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In a message dated 5/19/2010 11:36:43 P.M. Eastern Daylight Time,  
[log in to unmask] writes:

I'm  surprised that Edison didn't try to
protect "phonograph" (didn't he patent  it as such in 1878?);


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A patent does not convey 'protection' for a brand name, or inventive  
category, etc. The word 'phonograph' had been used since the 1830's in a variety  
of contexts, sometimes involving systems of shorthand, but was also used as 
a  synonym for the (Scott's) Phonautograph, and the Scientific American  
specifically referred to a projected recording/reproducing machine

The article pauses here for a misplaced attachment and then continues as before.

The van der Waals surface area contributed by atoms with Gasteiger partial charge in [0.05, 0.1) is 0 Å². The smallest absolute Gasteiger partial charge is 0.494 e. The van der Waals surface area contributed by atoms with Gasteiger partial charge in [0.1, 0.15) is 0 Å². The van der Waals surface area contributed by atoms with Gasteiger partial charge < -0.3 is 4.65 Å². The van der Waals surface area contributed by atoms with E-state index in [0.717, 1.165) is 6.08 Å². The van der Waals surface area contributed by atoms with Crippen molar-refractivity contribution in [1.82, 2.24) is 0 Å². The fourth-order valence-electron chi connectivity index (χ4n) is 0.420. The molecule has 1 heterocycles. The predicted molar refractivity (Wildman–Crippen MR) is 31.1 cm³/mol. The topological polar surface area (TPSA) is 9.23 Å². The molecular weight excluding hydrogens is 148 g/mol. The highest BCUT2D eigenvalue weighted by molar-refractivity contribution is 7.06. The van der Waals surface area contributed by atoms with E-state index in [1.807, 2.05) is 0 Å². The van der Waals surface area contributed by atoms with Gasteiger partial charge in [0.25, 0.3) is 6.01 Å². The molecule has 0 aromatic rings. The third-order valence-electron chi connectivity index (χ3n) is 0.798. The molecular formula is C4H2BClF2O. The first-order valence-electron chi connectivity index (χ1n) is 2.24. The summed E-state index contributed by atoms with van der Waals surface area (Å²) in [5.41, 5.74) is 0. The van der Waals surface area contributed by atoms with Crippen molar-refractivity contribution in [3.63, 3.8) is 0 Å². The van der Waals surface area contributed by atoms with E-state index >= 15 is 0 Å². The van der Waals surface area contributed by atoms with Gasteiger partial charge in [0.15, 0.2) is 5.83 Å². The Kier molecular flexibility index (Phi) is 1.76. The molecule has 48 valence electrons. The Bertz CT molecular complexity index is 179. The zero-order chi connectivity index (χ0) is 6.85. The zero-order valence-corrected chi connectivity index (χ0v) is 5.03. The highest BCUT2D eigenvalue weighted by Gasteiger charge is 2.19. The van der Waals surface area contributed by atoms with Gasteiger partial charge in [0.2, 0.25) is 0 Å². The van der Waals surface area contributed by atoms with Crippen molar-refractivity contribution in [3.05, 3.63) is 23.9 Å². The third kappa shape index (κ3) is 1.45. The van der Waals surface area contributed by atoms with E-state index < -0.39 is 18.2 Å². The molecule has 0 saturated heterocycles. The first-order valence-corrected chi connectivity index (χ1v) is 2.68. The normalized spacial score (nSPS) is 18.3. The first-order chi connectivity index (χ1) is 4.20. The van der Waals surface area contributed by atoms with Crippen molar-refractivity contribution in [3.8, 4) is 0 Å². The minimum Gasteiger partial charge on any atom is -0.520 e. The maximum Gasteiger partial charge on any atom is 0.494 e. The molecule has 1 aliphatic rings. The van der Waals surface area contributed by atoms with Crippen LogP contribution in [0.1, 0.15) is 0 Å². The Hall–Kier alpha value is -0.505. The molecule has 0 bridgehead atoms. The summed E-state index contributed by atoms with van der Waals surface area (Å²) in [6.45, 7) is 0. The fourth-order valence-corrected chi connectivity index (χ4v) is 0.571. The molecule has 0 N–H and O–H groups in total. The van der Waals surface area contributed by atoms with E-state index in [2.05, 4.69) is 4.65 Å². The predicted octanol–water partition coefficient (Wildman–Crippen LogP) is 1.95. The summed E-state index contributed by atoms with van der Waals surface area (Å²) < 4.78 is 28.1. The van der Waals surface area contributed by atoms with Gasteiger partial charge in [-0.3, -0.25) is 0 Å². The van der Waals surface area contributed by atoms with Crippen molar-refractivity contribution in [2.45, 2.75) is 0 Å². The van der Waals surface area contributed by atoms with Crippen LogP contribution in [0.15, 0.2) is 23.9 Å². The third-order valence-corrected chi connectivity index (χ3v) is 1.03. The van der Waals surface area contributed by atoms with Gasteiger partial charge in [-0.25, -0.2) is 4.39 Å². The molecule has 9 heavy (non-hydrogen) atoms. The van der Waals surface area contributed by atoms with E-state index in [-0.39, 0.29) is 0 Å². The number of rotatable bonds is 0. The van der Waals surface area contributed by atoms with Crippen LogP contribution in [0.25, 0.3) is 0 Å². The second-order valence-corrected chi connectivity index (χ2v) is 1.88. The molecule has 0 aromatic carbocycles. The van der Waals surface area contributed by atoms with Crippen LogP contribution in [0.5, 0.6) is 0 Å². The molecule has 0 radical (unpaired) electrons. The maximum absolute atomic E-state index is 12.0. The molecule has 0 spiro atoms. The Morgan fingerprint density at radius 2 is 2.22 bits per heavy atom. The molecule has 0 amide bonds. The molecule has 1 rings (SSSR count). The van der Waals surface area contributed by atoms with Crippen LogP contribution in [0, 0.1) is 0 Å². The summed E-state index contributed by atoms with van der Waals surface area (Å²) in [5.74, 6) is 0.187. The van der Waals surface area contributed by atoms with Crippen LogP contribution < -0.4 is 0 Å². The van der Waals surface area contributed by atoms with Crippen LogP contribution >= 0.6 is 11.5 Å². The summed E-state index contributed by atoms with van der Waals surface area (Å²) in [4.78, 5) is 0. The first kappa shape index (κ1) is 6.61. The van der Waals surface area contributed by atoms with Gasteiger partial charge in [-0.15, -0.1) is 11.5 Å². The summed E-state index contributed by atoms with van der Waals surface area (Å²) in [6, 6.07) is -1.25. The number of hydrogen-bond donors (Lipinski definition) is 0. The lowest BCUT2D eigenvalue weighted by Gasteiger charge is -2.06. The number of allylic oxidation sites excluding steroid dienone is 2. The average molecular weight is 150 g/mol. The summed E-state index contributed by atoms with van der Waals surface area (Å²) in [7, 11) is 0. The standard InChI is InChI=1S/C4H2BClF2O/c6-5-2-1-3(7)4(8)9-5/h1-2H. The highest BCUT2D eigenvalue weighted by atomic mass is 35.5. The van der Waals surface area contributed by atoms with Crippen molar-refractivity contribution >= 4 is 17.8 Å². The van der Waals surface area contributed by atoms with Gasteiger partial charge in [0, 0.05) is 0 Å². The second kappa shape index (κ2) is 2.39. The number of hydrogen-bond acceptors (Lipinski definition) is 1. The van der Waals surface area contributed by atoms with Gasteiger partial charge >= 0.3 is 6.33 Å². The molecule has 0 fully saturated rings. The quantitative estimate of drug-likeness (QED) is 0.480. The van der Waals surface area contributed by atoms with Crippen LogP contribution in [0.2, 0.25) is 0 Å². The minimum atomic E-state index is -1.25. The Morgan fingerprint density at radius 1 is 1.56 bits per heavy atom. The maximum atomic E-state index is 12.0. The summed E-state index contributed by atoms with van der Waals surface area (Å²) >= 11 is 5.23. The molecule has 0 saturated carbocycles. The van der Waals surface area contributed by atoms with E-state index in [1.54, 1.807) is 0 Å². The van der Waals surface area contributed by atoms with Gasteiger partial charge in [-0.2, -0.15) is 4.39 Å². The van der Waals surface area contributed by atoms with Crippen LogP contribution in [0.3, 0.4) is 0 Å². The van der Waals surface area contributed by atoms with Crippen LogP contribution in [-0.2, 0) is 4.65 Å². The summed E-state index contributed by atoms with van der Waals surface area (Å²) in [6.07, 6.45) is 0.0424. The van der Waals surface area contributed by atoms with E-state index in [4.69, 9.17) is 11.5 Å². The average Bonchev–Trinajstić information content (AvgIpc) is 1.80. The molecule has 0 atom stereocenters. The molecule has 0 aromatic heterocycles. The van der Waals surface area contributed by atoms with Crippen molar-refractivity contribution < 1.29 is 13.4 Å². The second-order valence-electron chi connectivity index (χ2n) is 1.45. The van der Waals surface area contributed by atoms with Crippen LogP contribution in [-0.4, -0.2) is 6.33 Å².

("phonograph") in 1867.
 
  The Columbia Graphophone Mfg Co of Bridgeport finally got around to  
trademarking the word "Graphophone" in 1921, claiming their first  commercial 
use in Jan 1887. (acc to ToRS).
 
  The word "Graphophone" was first used (in their Notebooks) by  A. G. Bell 
(and C. S. Tainter) in early 1881.
 
Allen
 _www.phonobooks.com_ (http://www.phonobooks.com)